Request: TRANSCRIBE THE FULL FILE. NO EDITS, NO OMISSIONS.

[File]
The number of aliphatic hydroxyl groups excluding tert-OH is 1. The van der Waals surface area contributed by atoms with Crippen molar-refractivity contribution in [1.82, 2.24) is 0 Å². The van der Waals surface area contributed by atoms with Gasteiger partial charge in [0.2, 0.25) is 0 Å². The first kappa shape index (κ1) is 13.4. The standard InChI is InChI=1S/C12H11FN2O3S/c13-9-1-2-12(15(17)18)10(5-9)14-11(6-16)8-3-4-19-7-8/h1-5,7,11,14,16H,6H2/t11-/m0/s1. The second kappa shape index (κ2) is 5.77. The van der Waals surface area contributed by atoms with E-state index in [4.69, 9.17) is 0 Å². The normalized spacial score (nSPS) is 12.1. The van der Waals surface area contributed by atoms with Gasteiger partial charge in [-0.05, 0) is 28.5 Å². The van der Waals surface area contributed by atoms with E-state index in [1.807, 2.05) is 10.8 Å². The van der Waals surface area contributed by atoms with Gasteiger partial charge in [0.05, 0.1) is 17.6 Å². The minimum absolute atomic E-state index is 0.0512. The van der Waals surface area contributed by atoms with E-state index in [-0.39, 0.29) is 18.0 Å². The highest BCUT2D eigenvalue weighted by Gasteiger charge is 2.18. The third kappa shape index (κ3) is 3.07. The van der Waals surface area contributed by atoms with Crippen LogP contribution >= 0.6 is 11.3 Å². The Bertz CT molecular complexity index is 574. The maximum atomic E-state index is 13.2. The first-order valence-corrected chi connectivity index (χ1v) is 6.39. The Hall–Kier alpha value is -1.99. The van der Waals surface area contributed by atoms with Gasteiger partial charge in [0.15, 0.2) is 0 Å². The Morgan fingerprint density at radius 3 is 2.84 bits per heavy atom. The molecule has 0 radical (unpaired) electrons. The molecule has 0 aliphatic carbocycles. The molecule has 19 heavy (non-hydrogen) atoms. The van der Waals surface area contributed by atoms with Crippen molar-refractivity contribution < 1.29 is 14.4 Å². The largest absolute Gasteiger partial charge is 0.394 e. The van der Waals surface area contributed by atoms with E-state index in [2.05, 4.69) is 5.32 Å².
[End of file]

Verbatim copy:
The number of aliphatic hydroxyl groups excluding tert-OH is 1. The van der Waals surface area contributed by atoms with Crippen molar-refractivity contribution in [1.82, 2.24) is 0 Å². The van der Waals surface area contributed by atoms with Gasteiger partial charge in [0.2, 0.25) is 0 Å². The first kappa shape index (κ1) is 13.4. The standard InChI is InChI=1S/C12H11FN2O3S/c13-9-1-2-12(15(17)18)10(5-9)14-11(6-16)8-3-4-19-7-8/h1-5,7,11,14,16H,6H2/t11-/m0/s1. The second kappa shape index (κ2) is 5.77. The van der Waals surface area contributed by atoms with E-state index in [4.69, 9.17) is 0 Å². The normalized spacial score (nSPS) is 12.1. The van der Waals surface area contributed by atoms with Gasteiger partial charge in [-0.05, 0) is 28.5 Å². The van der Waals surface area contributed by atoms with E-state index in [1.807, 2.05) is 10.8 Å². The van der Waals surface area contributed by atoms with Gasteiger partial charge in [0.05, 0.1) is 17.6 Å². The minimum absolute atomic E-state index is 0.0512. The van der Waals surface area contributed by atoms with E-state index in [-0.39, 0.29) is 18.0 Å². The highest BCUT2D eigenvalue weighted by Gasteiger charge is 2.18. The third kappa shape index (κ3) is 3.07. The van der Waals surface area contributed by atoms with Crippen LogP contribution >= 0.6 is 11.3 Å². The Bertz CT molecular complexity index is 574. The maximum atomic E-state index is 13.2. The first-order valence-corrected chi connectivity index (χ1v) is 6.39. The Hall–Kier alpha value is -1.99. The van der Waals surface area contributed by atoms with Gasteiger partial charge in [0.15, 0.2) is 0 Å². The Morgan fingerprint density at radius 3 is 2.84 bits per heavy atom. The molecule has 0 radical (unpaired) electrons. The molecule has 0 aliphatic carbocycles. The molecule has 19 heavy (non-hydrogen) atoms. The van der Waals surface area contributed by atoms with Crippen molar-refractivity contribution < 1.29 is 14.4 Å². The largest absolute Gasteiger partial charge is 0.394 e. The van der Waals surface area contributed by atoms with E-state index in [2.05, 4.69) is 5.32 Å².